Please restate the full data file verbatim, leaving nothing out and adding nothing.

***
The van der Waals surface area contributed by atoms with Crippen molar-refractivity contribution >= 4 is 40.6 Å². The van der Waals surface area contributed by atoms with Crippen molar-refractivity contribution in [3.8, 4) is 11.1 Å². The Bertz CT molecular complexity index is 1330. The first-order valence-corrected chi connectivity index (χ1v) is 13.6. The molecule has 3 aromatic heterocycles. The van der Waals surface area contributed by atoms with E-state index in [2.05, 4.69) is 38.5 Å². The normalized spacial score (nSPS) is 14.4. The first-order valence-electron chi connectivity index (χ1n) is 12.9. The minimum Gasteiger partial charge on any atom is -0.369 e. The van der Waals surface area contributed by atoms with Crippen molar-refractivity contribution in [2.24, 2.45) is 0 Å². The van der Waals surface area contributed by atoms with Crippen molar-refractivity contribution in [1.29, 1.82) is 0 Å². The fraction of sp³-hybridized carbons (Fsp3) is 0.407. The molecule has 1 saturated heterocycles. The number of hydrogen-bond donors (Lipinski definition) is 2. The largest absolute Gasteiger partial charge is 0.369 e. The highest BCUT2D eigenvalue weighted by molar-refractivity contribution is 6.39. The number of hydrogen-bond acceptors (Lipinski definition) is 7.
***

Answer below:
The van der Waals surface area contributed by atoms with Crippen molar-refractivity contribution >= 4 is 40.6 Å². The van der Waals surface area contributed by atoms with Crippen molar-refractivity contribution in [3.8, 4) is 11.1 Å². The Bertz CT molecular complexity index is 1330. The first-order valence-corrected chi connectivity index (χ1v) is 13.6. The molecule has 3 aromatic heterocycles. The van der Waals surface area contributed by atoms with E-state index in [2.05, 4.69) is 38.5 Å². The normalized spacial score (nSPS) is 14.4. The first-order valence-electron chi connectivity index (χ1n) is 12.9. The minimum Gasteiger partial charge on any atom is -0.369 e. The van der Waals surface area contributed by atoms with Crippen molar-refractivity contribution in [2.24, 2.45) is 0 Å². The van der Waals surface area contributed by atoms with Crippen molar-refractivity contribution in [1.29, 1.82) is 0 Å². The fraction of sp³-hybridized carbons (Fsp3) is 0.407. The molecule has 1 saturated heterocycles. The number of hydrogen-bond donors (Lipinski definition) is 2. The largest absolute Gasteiger partial charge is 0.369 e. The highest BCUT2D eigenvalue weighted by molar-refractivity contribution is 6.39. The number of hydrogen-bond acceptors (Lipinski definition) is 7.